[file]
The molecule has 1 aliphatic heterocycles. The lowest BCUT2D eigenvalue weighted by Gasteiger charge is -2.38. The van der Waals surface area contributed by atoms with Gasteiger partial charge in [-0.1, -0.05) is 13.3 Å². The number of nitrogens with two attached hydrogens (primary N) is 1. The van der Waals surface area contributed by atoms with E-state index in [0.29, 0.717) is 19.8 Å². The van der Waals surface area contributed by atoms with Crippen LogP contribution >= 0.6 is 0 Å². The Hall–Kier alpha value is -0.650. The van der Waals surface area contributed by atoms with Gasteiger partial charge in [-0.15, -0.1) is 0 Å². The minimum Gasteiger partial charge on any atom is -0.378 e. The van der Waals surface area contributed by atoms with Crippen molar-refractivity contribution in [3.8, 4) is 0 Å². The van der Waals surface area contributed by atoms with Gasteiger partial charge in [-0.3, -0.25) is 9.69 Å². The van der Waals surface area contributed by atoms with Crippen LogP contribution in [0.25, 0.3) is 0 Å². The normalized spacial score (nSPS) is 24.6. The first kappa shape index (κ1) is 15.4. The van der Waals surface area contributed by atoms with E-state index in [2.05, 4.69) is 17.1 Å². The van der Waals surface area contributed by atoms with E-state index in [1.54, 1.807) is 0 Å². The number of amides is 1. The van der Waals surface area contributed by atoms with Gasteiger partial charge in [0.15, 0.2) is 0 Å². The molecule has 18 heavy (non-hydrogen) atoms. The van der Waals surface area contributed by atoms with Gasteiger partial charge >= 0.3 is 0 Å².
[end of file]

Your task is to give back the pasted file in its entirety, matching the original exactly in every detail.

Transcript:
The molecule has 1 aliphatic heterocycles. The lowest BCUT2D eigenvalue weighted by Gasteiger charge is -2.38. The van der Waals surface area contributed by atoms with Gasteiger partial charge in [-0.1, -0.05) is 13.3 Å². The number of nitrogens with two attached hydrogens (primary N) is 1. The van der Waals surface area contributed by atoms with E-state index in [0.29, 0.717) is 19.8 Å². The van der Waals surface area contributed by atoms with Crippen LogP contribution >= 0.6 is 0 Å². The Hall–Kier alpha value is -0.650. The van der Waals surface area contributed by atoms with Gasteiger partial charge in [-0.15, -0.1) is 0 Å². The minimum Gasteiger partial charge on any atom is -0.378 e. The van der Waals surface area contributed by atoms with Crippen molar-refractivity contribution in [3.8, 4) is 0 Å². The van der Waals surface area contributed by atoms with Gasteiger partial charge in [-0.3, -0.25) is 9.69 Å². The van der Waals surface area contributed by atoms with Crippen LogP contribution in [0.25, 0.3) is 0 Å². The normalized spacial score (nSPS) is 24.6. The first kappa shape index (κ1) is 15.4. The van der Waals surface area contributed by atoms with E-state index in [2.05, 4.69) is 17.1 Å². The van der Waals surface area contributed by atoms with E-state index in [1.54, 1.807) is 0 Å². The number of amides is 1. The van der Waals surface area contributed by atoms with Gasteiger partial charge in [0.15, 0.2) is 0 Å². The molecule has 18 heavy (non-hydrogen) atoms. The van der Waals surface area contributed by atoms with Gasteiger partial charge >= 0.3 is 0 Å².